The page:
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Track(s) taken from CDJ33008

Wiegenlied, D498

First line:
Schlafe, holder, süsser Knabe
November 1816; published in 1829
author of text

Sarah Walker (mezzo-soprano), Graham Johnson (piano)
Recording details: May 1989
Rosslyn Hill Unitarian Chapel, Hampstead, London, United Kingdom
Produced by Mark Brown
Engineered by Antony Howell
Release date: December 1990
Total duration: 2 minutes 50 seconds


‘Walker, in probing, glowing form throughout, closes this long and profoundly satisfying recital with a hair-raising account of Erlkönig’ (The Daily Telegraph)

‘This is distinguished singing indeed … Graham Johnson's unimpeachable choice of mood and the impeccable musicality and technique of his creative role at the piano is the linchpin of this great project’ (CDReview)
This beautiful little melody seems the most quintessential, the most fragile, the most heartfelt Schubert, and yet on paper it is hardly more than an oscillation between tonic and dominant. Richard Strauss borrowed it to quote in Ariadne auf Naxos, and who can blame him; when Schubert's music is on this plane it has an inevitability and economy which every single composer since must have envied. Apart from the fact that the composer thought that Claudius was the poet, although it now seems that he was not, there is one perplexing factor. This is the mystery of the middle verse, which is either a Romantic-poetic way of describing a cradle as a sweet grave (peaceful and comfortable), or something which actüally relates to a child's death. John Reed believes that Schubert was thinking mainly of the first verse when he wrote his music: 'The shadow of the grave, which obtrudes here as in so many early Romantic pieces on this subject, finds no place in Schubert's music'. Infant mortality was an everyday occurrence at this time; indeed only a few months after the supposed date of this song's composition (for it is not dated in the composer's hand, only entered as November 1816 in the Witticzek-Spaun collection), the composer's little half brother Theodor Kajetan Anton, only a few months old, died. Is it possible that this song dates from a short time later and is related to this family bereavement? If not, it is still hauntingly prophetic. I hear in this song not the comfortable baby-sitting of happy parenthood, but music of the greatest consolation and tenderness, a feeling of almost holy gratitude for life, however short. And then there is his use of the major key: a heart-breaking braveness and lack of self-pity combined with that unobtrusive melancholy that only Schubert can handle poignantly and unmawkishly.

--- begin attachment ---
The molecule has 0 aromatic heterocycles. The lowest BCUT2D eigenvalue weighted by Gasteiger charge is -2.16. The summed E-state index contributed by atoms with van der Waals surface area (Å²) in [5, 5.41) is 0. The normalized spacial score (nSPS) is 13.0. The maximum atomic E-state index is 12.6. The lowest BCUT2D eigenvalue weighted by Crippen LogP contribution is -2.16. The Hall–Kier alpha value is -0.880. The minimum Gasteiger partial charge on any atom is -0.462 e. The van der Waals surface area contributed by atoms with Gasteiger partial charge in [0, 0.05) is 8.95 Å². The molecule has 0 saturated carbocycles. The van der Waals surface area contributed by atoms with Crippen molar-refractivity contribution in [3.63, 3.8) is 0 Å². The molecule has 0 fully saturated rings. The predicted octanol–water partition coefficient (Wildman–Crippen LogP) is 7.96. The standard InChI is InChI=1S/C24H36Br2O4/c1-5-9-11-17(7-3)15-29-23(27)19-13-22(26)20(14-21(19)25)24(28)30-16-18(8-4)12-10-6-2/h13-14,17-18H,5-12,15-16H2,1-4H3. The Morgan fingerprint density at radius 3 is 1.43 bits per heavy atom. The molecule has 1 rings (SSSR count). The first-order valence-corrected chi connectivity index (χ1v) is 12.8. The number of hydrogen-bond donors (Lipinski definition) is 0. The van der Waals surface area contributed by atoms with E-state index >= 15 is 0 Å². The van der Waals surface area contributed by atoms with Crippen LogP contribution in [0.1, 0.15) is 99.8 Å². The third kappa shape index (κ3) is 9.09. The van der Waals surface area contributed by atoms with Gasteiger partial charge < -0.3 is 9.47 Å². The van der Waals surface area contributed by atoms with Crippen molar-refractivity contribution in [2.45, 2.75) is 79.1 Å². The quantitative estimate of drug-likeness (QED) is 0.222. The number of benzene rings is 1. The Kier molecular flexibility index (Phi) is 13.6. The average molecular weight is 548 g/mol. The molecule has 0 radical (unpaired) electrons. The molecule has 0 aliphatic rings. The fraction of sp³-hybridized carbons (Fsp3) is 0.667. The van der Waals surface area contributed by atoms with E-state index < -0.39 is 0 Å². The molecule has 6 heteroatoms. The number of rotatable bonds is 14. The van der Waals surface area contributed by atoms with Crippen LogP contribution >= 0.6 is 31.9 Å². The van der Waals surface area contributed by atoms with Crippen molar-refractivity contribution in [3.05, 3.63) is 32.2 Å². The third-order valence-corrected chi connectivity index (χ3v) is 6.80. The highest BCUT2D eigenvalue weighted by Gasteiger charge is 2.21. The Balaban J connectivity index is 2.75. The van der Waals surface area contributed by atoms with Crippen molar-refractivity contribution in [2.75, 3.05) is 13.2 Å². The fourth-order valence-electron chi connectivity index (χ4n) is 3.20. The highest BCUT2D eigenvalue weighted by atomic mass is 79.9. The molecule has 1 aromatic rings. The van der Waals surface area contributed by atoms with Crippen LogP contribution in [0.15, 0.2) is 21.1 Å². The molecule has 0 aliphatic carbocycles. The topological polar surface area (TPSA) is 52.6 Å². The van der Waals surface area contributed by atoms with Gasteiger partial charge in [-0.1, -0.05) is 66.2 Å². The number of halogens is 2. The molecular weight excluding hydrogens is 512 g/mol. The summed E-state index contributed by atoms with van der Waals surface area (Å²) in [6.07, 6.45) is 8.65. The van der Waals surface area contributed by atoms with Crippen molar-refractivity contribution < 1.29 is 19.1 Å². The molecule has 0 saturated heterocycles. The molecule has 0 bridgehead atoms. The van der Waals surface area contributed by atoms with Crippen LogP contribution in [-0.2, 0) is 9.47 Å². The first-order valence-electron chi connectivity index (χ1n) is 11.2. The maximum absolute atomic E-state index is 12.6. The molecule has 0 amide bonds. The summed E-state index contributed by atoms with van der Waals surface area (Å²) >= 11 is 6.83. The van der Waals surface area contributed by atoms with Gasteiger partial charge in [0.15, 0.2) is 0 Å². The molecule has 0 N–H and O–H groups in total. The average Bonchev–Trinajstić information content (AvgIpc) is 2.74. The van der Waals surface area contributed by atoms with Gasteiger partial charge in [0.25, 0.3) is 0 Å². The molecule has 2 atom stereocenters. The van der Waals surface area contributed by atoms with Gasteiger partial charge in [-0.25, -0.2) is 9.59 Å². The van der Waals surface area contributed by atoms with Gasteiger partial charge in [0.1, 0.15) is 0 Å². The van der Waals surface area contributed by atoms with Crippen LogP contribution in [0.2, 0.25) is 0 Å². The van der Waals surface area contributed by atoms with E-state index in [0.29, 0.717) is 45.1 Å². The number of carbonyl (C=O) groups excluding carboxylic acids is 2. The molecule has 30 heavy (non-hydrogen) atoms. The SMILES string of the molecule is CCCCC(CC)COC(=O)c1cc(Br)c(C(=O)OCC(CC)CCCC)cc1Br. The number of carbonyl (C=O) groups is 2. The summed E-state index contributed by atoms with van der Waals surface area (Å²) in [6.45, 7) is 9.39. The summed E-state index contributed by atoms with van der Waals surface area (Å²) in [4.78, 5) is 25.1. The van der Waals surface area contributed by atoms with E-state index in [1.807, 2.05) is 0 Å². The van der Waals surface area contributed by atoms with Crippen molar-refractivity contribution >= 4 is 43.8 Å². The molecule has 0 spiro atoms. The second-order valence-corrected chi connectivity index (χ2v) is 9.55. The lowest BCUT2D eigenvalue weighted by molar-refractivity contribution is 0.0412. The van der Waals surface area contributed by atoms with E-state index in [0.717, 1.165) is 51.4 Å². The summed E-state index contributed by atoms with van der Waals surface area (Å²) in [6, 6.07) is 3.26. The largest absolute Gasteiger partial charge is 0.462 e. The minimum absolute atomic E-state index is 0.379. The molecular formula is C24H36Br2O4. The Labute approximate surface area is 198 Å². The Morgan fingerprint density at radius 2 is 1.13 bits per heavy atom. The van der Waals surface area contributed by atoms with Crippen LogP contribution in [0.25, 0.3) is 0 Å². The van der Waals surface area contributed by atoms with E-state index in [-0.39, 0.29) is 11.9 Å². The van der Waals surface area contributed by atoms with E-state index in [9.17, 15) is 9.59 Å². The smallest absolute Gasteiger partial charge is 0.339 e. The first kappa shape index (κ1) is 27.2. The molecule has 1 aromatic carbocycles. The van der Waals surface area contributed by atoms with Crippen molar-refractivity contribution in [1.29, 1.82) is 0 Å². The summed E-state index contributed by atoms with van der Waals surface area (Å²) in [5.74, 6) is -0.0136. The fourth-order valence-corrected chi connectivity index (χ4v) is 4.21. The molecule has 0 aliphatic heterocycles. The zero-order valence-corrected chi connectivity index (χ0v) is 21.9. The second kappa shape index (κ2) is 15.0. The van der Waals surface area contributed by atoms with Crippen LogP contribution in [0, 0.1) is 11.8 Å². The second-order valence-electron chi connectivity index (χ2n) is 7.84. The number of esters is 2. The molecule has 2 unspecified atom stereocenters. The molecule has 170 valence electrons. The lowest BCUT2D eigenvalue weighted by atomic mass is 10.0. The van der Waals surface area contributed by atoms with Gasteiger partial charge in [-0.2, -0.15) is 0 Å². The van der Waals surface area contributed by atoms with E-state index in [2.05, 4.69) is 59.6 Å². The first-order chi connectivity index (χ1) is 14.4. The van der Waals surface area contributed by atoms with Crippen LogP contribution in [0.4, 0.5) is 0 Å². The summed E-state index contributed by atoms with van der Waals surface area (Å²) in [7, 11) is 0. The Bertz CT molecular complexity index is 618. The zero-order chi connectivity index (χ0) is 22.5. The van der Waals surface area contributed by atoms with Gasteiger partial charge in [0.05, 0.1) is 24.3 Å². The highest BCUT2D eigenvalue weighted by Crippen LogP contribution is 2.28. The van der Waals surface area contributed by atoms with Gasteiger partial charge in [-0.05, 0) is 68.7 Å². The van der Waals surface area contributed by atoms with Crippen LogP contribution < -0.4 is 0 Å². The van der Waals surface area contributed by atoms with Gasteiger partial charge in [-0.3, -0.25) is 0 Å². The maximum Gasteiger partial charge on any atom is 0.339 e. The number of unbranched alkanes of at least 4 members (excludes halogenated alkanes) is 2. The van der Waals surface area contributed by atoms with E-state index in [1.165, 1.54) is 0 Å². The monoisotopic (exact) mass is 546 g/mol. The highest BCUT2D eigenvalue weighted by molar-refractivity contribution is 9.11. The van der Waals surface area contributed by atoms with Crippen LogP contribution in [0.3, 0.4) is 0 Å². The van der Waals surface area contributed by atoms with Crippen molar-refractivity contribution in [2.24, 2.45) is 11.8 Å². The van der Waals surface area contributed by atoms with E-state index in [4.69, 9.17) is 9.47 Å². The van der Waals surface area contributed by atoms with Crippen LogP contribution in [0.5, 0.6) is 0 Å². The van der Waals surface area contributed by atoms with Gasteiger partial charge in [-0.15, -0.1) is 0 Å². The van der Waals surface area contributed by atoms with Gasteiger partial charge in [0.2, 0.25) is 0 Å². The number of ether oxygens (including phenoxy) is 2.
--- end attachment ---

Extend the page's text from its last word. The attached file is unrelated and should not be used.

from notes by Graham Johnson © 1990

Other albums featuring this work

Schubert: The Complete Songs
CDS44201/4040CDs Boxed set + book (at a special price) — Download only
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